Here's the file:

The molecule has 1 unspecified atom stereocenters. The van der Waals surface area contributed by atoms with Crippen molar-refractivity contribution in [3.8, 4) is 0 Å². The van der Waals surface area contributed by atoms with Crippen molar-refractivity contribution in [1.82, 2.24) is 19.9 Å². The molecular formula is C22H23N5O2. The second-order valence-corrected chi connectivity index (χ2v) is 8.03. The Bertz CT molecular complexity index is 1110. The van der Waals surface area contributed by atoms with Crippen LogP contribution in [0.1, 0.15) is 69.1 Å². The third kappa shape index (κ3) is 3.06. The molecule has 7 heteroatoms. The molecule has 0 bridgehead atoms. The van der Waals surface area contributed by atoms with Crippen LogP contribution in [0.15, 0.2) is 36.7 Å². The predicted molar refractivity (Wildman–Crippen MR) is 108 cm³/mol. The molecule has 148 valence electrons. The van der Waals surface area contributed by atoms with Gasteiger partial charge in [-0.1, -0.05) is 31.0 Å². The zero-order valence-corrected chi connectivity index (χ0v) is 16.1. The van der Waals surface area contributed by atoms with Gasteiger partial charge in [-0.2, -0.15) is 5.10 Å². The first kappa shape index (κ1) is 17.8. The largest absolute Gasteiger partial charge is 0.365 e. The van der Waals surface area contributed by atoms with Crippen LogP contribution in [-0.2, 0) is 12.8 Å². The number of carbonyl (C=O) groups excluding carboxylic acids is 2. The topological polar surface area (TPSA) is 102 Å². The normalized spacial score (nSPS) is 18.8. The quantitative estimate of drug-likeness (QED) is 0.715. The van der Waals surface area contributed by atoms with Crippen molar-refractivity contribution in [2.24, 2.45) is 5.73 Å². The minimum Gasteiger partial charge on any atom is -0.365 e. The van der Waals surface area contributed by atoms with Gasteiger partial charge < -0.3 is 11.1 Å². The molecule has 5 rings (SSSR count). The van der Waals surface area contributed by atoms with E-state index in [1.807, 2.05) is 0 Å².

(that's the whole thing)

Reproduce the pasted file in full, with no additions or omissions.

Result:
The molecule has 1 unspecified atom stereocenters. The van der Waals surface area contributed by atoms with Crippen molar-refractivity contribution in [3.8, 4) is 0 Å². The van der Waals surface area contributed by atoms with Crippen molar-refractivity contribution in [1.82, 2.24) is 19.9 Å². The molecular formula is C22H23N5O2. The second-order valence-corrected chi connectivity index (χ2v) is 8.03. The Bertz CT molecular complexity index is 1110. The van der Waals surface area contributed by atoms with Crippen LogP contribution in [0.1, 0.15) is 69.1 Å². The third kappa shape index (κ3) is 3.06. The molecule has 7 heteroatoms. The molecule has 0 bridgehead atoms. The van der Waals surface area contributed by atoms with Crippen LogP contribution in [0.15, 0.2) is 36.7 Å². The predicted molar refractivity (Wildman–Crippen MR) is 108 cm³/mol. The molecule has 148 valence electrons. The van der Waals surface area contributed by atoms with Gasteiger partial charge in [-0.1, -0.05) is 31.0 Å². The zero-order valence-corrected chi connectivity index (χ0v) is 16.1. The van der Waals surface area contributed by atoms with Gasteiger partial charge in [-0.2, -0.15) is 5.10 Å². The first kappa shape index (κ1) is 17.8. The largest absolute Gasteiger partial charge is 0.365 e. The van der Waals surface area contributed by atoms with Crippen LogP contribution in [-0.2, 0) is 12.8 Å². The number of carbonyl (C=O) groups excluding carboxylic acids is 2. The topological polar surface area (TPSA) is 102 Å². The normalized spacial score (nSPS) is 18.8. The quantitative estimate of drug-likeness (QED) is 0.715. The van der Waals surface area contributed by atoms with Crippen molar-refractivity contribution in [2.24, 2.45) is 5.73 Å². The minimum Gasteiger partial charge on any atom is -0.365 e. The van der Waals surface area contributed by atoms with Gasteiger partial charge < -0.3 is 11.1 Å². The molecule has 5 rings (SSSR count). The van der Waals surface area contributed by atoms with E-state index in [1.807, 2.05) is 0 Å².